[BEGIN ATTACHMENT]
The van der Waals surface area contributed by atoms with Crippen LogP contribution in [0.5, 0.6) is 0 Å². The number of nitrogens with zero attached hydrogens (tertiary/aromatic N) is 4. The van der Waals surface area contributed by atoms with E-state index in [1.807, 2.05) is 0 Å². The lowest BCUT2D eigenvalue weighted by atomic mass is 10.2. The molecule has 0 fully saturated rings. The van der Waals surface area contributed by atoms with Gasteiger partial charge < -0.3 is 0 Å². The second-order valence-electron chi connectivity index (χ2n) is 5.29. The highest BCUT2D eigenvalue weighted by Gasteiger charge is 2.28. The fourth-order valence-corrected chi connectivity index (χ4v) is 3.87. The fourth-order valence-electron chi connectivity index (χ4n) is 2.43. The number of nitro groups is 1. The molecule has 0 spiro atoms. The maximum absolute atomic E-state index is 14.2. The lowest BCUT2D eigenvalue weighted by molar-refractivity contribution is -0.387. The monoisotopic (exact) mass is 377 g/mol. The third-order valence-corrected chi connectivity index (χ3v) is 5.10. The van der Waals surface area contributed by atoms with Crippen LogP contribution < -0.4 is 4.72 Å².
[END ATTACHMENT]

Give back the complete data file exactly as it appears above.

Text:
The van der Waals surface area contributed by atoms with Crippen LogP contribution in [0.5, 0.6) is 0 Å². The number of nitrogens with zero attached hydrogens (tertiary/aromatic N) is 4. The van der Waals surface area contributed by atoms with E-state index in [1.807, 2.05) is 0 Å². The lowest BCUT2D eigenvalue weighted by atomic mass is 10.2. The molecule has 0 fully saturated rings. The van der Waals surface area contributed by atoms with Gasteiger partial charge < -0.3 is 0 Å². The second-order valence-electron chi connectivity index (χ2n) is 5.29. The highest BCUT2D eigenvalue weighted by Gasteiger charge is 2.28. The fourth-order valence-corrected chi connectivity index (χ4v) is 3.87. The fourth-order valence-electron chi connectivity index (χ4n) is 2.43. The number of nitro groups is 1. The molecule has 0 spiro atoms. The maximum absolute atomic E-state index is 14.2. The lowest BCUT2D eigenvalue weighted by molar-refractivity contribution is -0.387. The monoisotopic (exact) mass is 377 g/mol. The third-order valence-corrected chi connectivity index (χ3v) is 5.10. The van der Waals surface area contributed by atoms with Crippen LogP contribution < -0.4 is 4.72 Å².